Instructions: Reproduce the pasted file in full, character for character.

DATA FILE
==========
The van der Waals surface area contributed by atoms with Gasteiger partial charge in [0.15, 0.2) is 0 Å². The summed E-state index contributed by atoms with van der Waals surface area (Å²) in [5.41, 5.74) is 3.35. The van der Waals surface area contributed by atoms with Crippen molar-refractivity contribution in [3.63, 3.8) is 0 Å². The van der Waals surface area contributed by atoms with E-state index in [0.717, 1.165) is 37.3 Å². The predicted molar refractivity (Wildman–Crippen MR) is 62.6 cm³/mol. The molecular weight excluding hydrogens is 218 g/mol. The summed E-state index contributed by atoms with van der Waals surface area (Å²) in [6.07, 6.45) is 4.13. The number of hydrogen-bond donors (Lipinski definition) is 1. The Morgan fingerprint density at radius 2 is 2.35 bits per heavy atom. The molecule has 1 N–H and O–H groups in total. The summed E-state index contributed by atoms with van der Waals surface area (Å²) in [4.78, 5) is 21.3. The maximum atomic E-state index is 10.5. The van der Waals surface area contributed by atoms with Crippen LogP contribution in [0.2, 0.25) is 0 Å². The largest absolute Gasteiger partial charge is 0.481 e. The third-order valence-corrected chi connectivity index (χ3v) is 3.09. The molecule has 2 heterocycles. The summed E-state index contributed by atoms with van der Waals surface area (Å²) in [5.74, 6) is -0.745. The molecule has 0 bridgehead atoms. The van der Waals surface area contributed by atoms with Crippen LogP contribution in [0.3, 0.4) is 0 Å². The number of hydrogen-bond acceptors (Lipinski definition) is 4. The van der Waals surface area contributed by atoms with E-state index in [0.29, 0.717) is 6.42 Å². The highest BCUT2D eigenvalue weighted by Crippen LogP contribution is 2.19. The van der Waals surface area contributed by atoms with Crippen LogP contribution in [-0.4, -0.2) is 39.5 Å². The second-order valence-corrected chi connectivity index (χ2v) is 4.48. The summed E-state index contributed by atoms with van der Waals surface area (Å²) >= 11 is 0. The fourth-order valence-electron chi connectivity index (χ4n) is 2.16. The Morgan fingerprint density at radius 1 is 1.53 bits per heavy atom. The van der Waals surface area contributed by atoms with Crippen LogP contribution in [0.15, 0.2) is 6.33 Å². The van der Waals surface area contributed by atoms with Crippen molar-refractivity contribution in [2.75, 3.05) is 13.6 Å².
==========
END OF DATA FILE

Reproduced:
The van der Waals surface area contributed by atoms with Gasteiger partial charge in [0.15, 0.2) is 0 Å². The summed E-state index contributed by atoms with van der Waals surface area (Å²) in [5.41, 5.74) is 3.35. The van der Waals surface area contributed by atoms with Crippen molar-refractivity contribution in [3.63, 3.8) is 0 Å². The van der Waals surface area contributed by atoms with E-state index in [0.717, 1.165) is 37.3 Å². The predicted molar refractivity (Wildman–Crippen MR) is 62.6 cm³/mol. The molecular weight excluding hydrogens is 218 g/mol. The summed E-state index contributed by atoms with van der Waals surface area (Å²) in [6.07, 6.45) is 4.13. The number of hydrogen-bond donors (Lipinski definition) is 1. The Morgan fingerprint density at radius 2 is 2.35 bits per heavy atom. The molecule has 1 N–H and O–H groups in total. The summed E-state index contributed by atoms with van der Waals surface area (Å²) in [4.78, 5) is 21.3. The maximum atomic E-state index is 10.5. The van der Waals surface area contributed by atoms with Crippen LogP contribution in [0.2, 0.25) is 0 Å². The largest absolute Gasteiger partial charge is 0.481 e. The third-order valence-corrected chi connectivity index (χ3v) is 3.09. The molecule has 2 heterocycles. The summed E-state index contributed by atoms with van der Waals surface area (Å²) in [5.74, 6) is -0.745. The molecule has 0 bridgehead atoms. The van der Waals surface area contributed by atoms with Crippen LogP contribution in [0.3, 0.4) is 0 Å². The number of hydrogen-bond acceptors (Lipinski definition) is 4. The van der Waals surface area contributed by atoms with E-state index in [0.29, 0.717) is 6.42 Å². The highest BCUT2D eigenvalue weighted by Crippen LogP contribution is 2.19. The van der Waals surface area contributed by atoms with Crippen LogP contribution in [-0.4, -0.2) is 39.5 Å². The second-order valence-corrected chi connectivity index (χ2v) is 4.48. The summed E-state index contributed by atoms with van der Waals surface area (Å²) >= 11 is 0. The fourth-order valence-electron chi connectivity index (χ4n) is 2.16. The Morgan fingerprint density at radius 1 is 1.53 bits per heavy atom. The van der Waals surface area contributed by atoms with Crippen LogP contribution in [0.15, 0.2) is 6.33 Å². The van der Waals surface area contributed by atoms with Crippen molar-refractivity contribution in [2.75, 3.05) is 13.6 Å².